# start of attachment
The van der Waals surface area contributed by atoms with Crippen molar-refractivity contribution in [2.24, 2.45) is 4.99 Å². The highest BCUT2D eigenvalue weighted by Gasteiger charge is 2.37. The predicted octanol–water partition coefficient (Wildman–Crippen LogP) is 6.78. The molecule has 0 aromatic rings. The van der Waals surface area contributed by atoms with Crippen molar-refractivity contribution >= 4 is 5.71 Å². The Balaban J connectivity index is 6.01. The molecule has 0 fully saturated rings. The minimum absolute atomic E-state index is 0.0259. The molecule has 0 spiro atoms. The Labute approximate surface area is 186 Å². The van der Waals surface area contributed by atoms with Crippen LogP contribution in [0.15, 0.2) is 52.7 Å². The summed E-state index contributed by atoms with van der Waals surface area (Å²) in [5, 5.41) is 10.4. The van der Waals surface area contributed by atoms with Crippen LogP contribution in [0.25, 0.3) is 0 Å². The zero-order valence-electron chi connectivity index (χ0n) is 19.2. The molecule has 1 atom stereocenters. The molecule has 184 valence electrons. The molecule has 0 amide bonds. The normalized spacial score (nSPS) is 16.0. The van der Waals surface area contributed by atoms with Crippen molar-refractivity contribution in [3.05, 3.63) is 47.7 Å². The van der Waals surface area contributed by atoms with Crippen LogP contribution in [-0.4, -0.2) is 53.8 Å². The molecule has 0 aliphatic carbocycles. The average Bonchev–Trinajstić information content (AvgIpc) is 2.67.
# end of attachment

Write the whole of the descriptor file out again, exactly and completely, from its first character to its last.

The van der Waals surface area contributed by atoms with Crippen molar-refractivity contribution in [2.24, 2.45) is 4.99 Å². The highest BCUT2D eigenvalue weighted by Gasteiger charge is 2.37. The predicted octanol–water partition coefficient (Wildman–Crippen LogP) is 6.78. The molecule has 0 aromatic rings. The van der Waals surface area contributed by atoms with Crippen molar-refractivity contribution >= 4 is 5.71 Å². The Balaban J connectivity index is 6.01. The molecule has 0 fully saturated rings. The minimum absolute atomic E-state index is 0.0259. The molecule has 0 spiro atoms. The Labute approximate surface area is 186 Å². The van der Waals surface area contributed by atoms with Crippen LogP contribution in [0.15, 0.2) is 52.7 Å². The summed E-state index contributed by atoms with van der Waals surface area (Å²) in [5, 5.41) is 10.4. The van der Waals surface area contributed by atoms with Crippen LogP contribution in [0.25, 0.3) is 0 Å². The zero-order valence-electron chi connectivity index (χ0n) is 19.2. The molecule has 1 atom stereocenters. The molecule has 184 valence electrons. The molecule has 0 amide bonds. The normalized spacial score (nSPS) is 16.0. The van der Waals surface area contributed by atoms with Crippen molar-refractivity contribution in [3.05, 3.63) is 47.7 Å². The van der Waals surface area contributed by atoms with Crippen LogP contribution in [-0.4, -0.2) is 53.8 Å². The molecule has 0 aliphatic carbocycles. The average Bonchev–Trinajstić information content (AvgIpc) is 2.67.